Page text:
A topic that came up repeatedly throughout the congress, in presentations field trips and discussions, was that of land tenure.  There has been considerable work recently in the US and Canada looking at land tenure and converting some Federal land to State/Provincial management or freeholding.  The rules regarding land tenure and the proportions of federal land and freehold or leasehold land within a grazing management unit, are complex to say the least along with what can happen on the various tenure types.

(2) Ecological Good and Services of Rangeland and Pasturelands

The crux of the problem is that every landowner is the custodian of two interests – the public interest and his own.’ – Aldo Leopold, 1934

These sessions set the scene for one of the major emerging narratives – the need for ecosystem services to be valued and for policy to be better matched to rangeland services which may be slower but are low cost, low input and self-sustaining when managed well.

There was considerable interest and discussion regarding the valuing of ecological goods and services.  Simply put the current economic markets value goods but not the ecosystem which supplies them. While the demand for ecosystem services to society has been increasing with population, the land’s ability to supply them decreases with intensification of use. There has largely been a failure to suitably reward land managers for the ecological services they provide (often through direct short term costs to themselves).  The conference did identify a number of examples where consumers and governments are starting to value the ecological goods and services provided across the rangelands, however there is limited effective policy to deal with this and alternative approaches are difficult to find.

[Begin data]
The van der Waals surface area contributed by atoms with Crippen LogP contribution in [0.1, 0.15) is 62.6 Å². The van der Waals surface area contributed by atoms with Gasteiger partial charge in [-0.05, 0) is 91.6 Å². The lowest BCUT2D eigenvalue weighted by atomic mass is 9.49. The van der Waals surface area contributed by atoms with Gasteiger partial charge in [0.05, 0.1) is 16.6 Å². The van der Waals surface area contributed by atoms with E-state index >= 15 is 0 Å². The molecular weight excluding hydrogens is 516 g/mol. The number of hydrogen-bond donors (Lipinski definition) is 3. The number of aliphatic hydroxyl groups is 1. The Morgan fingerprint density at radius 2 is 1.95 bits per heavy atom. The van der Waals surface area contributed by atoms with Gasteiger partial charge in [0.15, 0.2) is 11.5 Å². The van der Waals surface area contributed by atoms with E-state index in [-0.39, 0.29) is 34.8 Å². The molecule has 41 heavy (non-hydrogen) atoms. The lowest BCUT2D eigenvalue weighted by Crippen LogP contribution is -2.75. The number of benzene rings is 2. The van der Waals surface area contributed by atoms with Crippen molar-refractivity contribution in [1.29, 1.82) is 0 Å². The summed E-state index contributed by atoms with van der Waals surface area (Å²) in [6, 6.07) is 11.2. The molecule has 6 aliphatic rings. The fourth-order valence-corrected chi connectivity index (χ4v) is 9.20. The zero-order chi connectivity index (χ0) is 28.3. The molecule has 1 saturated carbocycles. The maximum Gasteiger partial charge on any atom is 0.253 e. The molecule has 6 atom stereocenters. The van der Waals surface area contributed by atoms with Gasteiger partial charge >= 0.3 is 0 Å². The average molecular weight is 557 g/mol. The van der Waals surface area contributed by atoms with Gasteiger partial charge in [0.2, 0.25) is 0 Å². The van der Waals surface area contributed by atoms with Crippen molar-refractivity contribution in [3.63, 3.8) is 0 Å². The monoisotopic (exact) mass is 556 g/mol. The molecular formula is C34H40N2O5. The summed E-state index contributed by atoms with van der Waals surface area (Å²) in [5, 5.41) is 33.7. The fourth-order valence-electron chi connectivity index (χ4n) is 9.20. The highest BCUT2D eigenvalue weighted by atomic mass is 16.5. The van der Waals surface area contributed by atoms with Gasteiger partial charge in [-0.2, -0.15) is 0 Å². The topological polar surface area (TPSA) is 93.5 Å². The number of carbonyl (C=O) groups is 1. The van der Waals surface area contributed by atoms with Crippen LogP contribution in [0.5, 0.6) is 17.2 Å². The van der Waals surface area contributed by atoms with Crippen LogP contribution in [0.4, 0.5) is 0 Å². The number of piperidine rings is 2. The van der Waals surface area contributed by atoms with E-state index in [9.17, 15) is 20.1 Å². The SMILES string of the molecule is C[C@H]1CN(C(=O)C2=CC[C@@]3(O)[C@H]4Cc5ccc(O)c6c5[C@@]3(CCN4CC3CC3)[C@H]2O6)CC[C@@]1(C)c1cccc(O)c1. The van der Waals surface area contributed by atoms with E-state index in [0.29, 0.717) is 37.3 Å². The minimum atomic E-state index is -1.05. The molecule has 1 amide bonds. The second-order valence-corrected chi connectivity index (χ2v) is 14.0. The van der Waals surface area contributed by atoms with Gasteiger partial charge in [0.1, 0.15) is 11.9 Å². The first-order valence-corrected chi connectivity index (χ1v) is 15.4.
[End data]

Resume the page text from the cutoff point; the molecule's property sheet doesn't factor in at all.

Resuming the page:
(3) The People of the Rangelands

If you make life so untenable that everyone leaves then large areas will not produce food…that currently do’. – Dr Ann Waters-Bayer

You have national parks because the people who lived there are gone. Savannas are the result of millennia of peoples’ management.’ – Corey Wright

This theme of the conference discussed how people are essential to the management of the rangelands and what is required for them to remain and have sustainable livelihoods. One of the areas discussed was how technology was being used to improve people’s lives. This includes new and highly advanced technology along with the more everyday technology that is available across the world.  Access to everyday technologies of the modern world like mobile phones in developing countries is allowing better communication and having large impacts on animal husbandry, livelihoods via access to market information, animal health care and alternative business opportunities. However not all technology is positive – the increase in availability of high powered weapons has resulted in exacerbated conflicts, stock theft, more human deaths and concentration of livestock near settlements.